Interfacial Tension (IFT) is a measurement of the cohesive or excess energy present at an interface arising from the imbalance of forces between molecules at an interface.

When two different phases (gas/liquid, liquid/liquid, gas/solid or liquid/solid) are in contact with each other the molecules at the interface experience an imbalance of forces. This leads to an accumulation of free energy at the interface. This excess energy is called surface free energy and can be quantified by a measurement of energy/area ratio or the energy required to increase the surface area of the interface by a unit amount. It is also possible to describe this situation as having a line tension or interfacial tension (IFT), which is quantified as a force/length measurement. This force tends to minimize the area of the surface, thus explaining why for example liquid drops and air bubbles are round. The common units for interfacial tension (IFT) are dynes/cm or mN/m. These units are equivalent.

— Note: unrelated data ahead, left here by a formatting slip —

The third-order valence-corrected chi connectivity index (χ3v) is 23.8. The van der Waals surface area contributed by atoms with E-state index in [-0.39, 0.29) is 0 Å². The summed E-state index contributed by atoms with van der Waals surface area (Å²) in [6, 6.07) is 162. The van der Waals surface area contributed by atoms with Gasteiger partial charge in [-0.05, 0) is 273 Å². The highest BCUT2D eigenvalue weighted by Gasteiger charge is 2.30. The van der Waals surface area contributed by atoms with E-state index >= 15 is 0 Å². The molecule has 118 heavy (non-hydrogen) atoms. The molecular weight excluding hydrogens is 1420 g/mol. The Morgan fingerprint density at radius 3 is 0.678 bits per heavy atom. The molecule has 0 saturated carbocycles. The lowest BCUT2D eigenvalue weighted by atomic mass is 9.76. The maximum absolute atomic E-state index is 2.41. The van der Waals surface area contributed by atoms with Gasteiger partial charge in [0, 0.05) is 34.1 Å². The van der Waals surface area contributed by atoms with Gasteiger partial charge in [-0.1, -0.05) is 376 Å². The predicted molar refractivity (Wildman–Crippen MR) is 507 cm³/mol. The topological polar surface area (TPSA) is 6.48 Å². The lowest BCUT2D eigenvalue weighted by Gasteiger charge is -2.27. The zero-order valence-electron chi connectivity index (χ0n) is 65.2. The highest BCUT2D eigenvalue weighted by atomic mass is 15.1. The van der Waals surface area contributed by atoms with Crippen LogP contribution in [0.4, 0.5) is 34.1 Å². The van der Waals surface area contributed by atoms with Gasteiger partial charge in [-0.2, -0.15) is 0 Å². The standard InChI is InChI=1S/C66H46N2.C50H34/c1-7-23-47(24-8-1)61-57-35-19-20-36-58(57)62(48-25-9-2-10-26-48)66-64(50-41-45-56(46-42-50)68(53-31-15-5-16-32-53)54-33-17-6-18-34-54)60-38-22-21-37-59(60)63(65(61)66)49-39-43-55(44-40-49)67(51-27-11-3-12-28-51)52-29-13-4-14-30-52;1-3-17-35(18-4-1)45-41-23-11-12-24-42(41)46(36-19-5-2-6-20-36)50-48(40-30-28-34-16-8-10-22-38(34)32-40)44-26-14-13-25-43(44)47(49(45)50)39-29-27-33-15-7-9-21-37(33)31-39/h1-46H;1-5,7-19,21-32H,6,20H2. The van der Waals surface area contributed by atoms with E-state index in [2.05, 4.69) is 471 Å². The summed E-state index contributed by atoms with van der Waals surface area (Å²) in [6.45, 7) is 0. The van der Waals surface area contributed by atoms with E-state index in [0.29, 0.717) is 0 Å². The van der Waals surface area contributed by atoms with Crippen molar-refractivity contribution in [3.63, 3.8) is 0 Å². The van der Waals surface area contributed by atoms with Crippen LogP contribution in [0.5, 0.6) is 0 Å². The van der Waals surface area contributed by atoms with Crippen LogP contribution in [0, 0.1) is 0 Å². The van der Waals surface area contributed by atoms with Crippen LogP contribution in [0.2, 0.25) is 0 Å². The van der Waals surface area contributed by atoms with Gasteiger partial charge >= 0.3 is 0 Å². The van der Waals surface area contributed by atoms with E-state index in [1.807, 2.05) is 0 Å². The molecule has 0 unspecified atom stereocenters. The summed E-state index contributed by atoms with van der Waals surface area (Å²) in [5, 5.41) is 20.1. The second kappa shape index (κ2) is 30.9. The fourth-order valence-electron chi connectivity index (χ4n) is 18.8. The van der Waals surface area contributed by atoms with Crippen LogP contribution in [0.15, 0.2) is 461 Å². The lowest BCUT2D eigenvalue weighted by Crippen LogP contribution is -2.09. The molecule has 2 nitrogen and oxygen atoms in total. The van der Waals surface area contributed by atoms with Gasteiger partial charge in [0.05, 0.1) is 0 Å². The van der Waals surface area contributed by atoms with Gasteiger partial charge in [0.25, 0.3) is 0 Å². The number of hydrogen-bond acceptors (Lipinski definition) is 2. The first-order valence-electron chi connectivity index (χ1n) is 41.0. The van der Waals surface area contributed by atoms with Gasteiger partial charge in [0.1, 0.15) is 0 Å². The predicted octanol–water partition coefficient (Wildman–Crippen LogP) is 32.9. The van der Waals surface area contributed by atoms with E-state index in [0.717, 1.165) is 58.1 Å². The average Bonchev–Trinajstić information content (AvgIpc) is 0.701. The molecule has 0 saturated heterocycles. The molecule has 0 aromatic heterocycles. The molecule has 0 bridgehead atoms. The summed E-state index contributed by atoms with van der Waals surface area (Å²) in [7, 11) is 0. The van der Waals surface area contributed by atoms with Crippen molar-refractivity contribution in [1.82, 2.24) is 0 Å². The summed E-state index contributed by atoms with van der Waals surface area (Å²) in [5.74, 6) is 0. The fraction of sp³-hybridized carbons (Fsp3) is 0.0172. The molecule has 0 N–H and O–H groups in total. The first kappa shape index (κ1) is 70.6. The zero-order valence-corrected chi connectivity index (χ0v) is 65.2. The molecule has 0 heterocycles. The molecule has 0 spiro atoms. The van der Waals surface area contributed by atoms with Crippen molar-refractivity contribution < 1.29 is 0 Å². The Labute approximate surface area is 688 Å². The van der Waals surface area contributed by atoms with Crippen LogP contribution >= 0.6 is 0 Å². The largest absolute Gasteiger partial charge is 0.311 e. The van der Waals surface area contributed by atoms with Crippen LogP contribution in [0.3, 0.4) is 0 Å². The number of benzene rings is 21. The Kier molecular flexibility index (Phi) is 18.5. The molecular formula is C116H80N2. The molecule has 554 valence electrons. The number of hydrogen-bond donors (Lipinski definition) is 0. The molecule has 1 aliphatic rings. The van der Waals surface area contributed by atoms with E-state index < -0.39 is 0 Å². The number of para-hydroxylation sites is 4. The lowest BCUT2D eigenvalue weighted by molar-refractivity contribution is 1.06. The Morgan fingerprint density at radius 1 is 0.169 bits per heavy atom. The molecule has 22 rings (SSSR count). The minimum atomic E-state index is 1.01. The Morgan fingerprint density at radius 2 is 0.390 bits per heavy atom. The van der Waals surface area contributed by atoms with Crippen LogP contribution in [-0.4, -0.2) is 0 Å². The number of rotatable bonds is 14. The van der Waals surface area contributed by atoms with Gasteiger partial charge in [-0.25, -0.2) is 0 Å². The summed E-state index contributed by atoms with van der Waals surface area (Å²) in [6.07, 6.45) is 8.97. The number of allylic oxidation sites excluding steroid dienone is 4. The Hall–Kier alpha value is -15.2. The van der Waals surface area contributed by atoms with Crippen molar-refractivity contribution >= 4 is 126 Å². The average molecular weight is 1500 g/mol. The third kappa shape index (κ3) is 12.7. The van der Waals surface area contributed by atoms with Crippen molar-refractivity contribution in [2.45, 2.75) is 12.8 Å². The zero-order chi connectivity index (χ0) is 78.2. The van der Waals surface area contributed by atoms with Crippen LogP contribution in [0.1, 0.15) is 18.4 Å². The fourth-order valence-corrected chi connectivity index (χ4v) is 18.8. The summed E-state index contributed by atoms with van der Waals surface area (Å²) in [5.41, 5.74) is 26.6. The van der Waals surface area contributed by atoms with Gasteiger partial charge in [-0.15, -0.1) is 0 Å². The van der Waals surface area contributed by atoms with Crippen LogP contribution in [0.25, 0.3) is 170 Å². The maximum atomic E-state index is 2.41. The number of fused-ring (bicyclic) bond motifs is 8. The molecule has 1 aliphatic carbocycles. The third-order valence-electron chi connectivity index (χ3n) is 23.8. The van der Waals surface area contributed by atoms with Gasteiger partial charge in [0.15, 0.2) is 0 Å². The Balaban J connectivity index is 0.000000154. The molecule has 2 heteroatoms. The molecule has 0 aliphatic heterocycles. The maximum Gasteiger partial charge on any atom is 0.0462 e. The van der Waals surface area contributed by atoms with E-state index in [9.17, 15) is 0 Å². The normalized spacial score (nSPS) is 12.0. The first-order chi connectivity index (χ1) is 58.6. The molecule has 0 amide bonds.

Excess energy exists at any type of interface. If one of the phases is the gas phase of a liquid being tested, the measurement is normally referred to as Surface Tension (ST). If the surface investigated is the interface of two immiscible liquids, the measurement is normally referred to as interfacial tension (IFT). In either case, the denser fluid is referred to as the ‘heavy phase’ and the lighter fluid is referred to as the ‘light phase’. Solid surfaces also may be described to have an interfacial tension normally referred to as Surface Free Energy (SFE), but direct measurement of its value is not possible through techniques used for liquids. The Theta and Sigma series tensiometers provide the means for measuring semi-dynamic and equilibrium interfacial tension.